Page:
by Johnny Walker
He’s baaaaaaack! Again.
Just when you thought it was safe to read heavyweight boxing news, James “Lights Out” Toney has returned once more, making the same old noises he’s been making since he ate his way into the division and utterly failed to make the explosive impact he has long predicted for himself.
The once-great Toney, of course, hasn’t had a meaningful victory in the ring in years.
His last win over a decent quality heavyweight was a 2008 split decision against Fres Oquendo, a fight that most objective observers saw as a robbery (the dissenting judge, correctly in my view, had the fight 116-110 for Oquendo). Before that, Toney’s attempts to secure a legit world heavyweight title faltered: he beat John Ruiz in 2005 to win the WBA strap, only to lose the fight because he tested dirty for PEDs, and drew with a faded Hasim Rahman in 2006 when vying for the WBC title.
Really, Toney hasn’t been the same since his two losses to the formerly feared Samuel Peter (who Toney now claims he “ruined” — uhhh, no James, it was Vitali Klitschko who did that) in 2006 and 2007: the first fight, which one can make a good case for Toney winning, was the veteran’s last solid performance in the ring. The second fight saw Peter knock Toney down, beat him up, and seemingly kill off his boxing career.
Toney’s professional “death, ” however, didn’t deter him from stumbling on, like a biter from The Walking Dead. Since that somewhat sad second Peter fight, Toney has sounded increasingly desperate and delusional, when one can understand him at all. Most interviews with Toney over the last few years have consisted of a lot of slurred diction peppered with a few recognizable phrases, mainly, “I’m the real heavyweight champion,” “The Bitchko sisters” and “David Gaye.”
Toney, while observably shot, at least has some pressing reasons for wanting to fight on: when the State of California released its list of its top tax deadbeats last year, Toney was listed as owing $354,000 . What really rankles, though, are some of those in the “boxing media” who allow Toney to make outrageous false claims about himself and his perceived enemies during interviews without making any attempt to inject a note of reality into the proceedings.
These types function as the fighter’s enablers, helping him to create a dangerous fiction about himself and his abilities circa 2013 (call it “The Toney Zone“) — and it’s amazing, when looking at reader comments under such stories, just how many boxing fans are still taken in by the fantasy Toney and his media minions weave.
The king of this school of Toney Zone “journalism” is of course Eli Seckbach, a videographer whose interviews with Toney always find him egging the woozy old fighter on into making some outrageous statements, like a kid poking a caged animal at the zoo with a stick.
This finally backfired on Toney recently when Seckbach prodded him into threatening ESPN boxing scribe Dan Rafael with physical harm during a filmed interview . Rafael’s crime? Questioning the wisdom of a proposed fight between Toney and Tomasz Adamek out of concern for Toney’s deteriorating health.
After news of the Rafael-threatening video went viral, Toney was quickly dropped as a proposed dance partner for Adamek, even though he quickly issued an apology via Seckbach. The thin-skinned Rafael, however, had by then ripped Toney during an online chat session as being “angry, brain-damaged and broke“.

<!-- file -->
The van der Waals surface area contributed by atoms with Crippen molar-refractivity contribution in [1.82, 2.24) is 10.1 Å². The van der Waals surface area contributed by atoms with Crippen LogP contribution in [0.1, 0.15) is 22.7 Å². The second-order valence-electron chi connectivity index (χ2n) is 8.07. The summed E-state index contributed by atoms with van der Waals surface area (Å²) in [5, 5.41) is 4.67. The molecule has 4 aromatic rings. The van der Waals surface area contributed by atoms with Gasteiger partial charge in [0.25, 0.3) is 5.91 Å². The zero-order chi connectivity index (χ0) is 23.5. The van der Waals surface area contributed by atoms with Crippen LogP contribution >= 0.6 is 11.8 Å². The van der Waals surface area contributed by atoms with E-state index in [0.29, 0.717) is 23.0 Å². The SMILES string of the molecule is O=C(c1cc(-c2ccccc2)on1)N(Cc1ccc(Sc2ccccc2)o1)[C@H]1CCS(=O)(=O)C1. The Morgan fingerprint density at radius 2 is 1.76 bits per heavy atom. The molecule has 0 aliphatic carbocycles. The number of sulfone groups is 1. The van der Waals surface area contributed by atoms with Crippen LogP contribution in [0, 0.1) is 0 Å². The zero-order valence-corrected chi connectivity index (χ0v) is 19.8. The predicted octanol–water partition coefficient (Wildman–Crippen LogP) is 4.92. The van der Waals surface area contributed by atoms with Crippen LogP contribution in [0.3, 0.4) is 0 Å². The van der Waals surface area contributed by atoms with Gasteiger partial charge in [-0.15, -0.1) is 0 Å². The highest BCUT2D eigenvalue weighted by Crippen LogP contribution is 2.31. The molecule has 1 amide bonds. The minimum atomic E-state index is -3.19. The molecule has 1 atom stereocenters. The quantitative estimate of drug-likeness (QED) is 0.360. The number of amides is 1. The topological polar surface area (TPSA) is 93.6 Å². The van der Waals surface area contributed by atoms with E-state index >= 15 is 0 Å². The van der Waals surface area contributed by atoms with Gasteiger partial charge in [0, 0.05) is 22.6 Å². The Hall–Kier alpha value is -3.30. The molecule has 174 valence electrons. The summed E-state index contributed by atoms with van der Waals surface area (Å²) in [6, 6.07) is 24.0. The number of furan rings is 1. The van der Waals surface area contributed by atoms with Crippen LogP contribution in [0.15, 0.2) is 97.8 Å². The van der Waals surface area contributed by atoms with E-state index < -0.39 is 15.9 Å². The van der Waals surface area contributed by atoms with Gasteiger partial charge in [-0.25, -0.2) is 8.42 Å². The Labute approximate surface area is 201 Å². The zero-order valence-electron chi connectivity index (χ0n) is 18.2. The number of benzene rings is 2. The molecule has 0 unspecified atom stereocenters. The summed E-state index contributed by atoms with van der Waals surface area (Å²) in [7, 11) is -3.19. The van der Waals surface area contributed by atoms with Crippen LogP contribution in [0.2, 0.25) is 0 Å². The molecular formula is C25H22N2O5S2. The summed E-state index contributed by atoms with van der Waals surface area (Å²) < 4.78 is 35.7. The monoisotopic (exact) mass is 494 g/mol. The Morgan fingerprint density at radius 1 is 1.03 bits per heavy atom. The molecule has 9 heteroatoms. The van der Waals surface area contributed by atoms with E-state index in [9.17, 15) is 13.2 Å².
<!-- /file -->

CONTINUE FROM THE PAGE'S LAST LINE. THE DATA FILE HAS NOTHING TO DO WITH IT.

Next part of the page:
Since then, Toney has appeared in Seckbach’s videos less frequently, though the videographer continues to champion him, still a willing resident of The Toney Zone.
Easily cowed print journalists also all too often let Toney off the hook and march willingly into The Toney Zone. In a recent interview with James Slater of Fight News, Toney–who is taking on rising Australian power puncher Lucas Browne on April 28– hauls out his hoary old greatest hits, mostly lines we’ve seen contradicted by reality many times in the last few years: he “has the fire back,” is “in tremendous shape,” and feels “the same way I did before my (2003) fight with Evander Holyfield. That means [Browne’s] in trouble! Put it out there, I’m the real heavyweight champion and I’m the best heavyweight out there.”
Slater dutifully “puts it out there” as requested, but not quite as shamelessly as Seckbach. Not that Slater ever challenges Toney with even a tiny shred of truth regarding the last half-decade or so of his career. Nope. He does allow for the fact that not everyone agrees with Toney’s assessment of himself (“Toney’s critics say he was past his best, even finished, some time ago”), but never directly confronts Toney with this notion.
Overall, the effect of the interview is to give Toney the benefit of the doubt, even though the facts say that he doesn’t deserve it at this point in time: the laws of The Toney Zone remain in full effect.
The biggest victim of The Toney Zone, of course, is going to be the fighter himself.
James Toney gives the unavoidable impression that he is going to continue fighting until someone hurts him very badly: until an opponent turns out the lights for good.
And no doubt those media types who have helped him prop up the notion that he is–at the advanced ring age of 44 and with the observable accumulated damage from many years of ring wars–still a viable heavyweight contender, will happily and obliviously go on with their lives when James Toney is finally forced to deal once and for all with his own darkening reality.
Shame on them.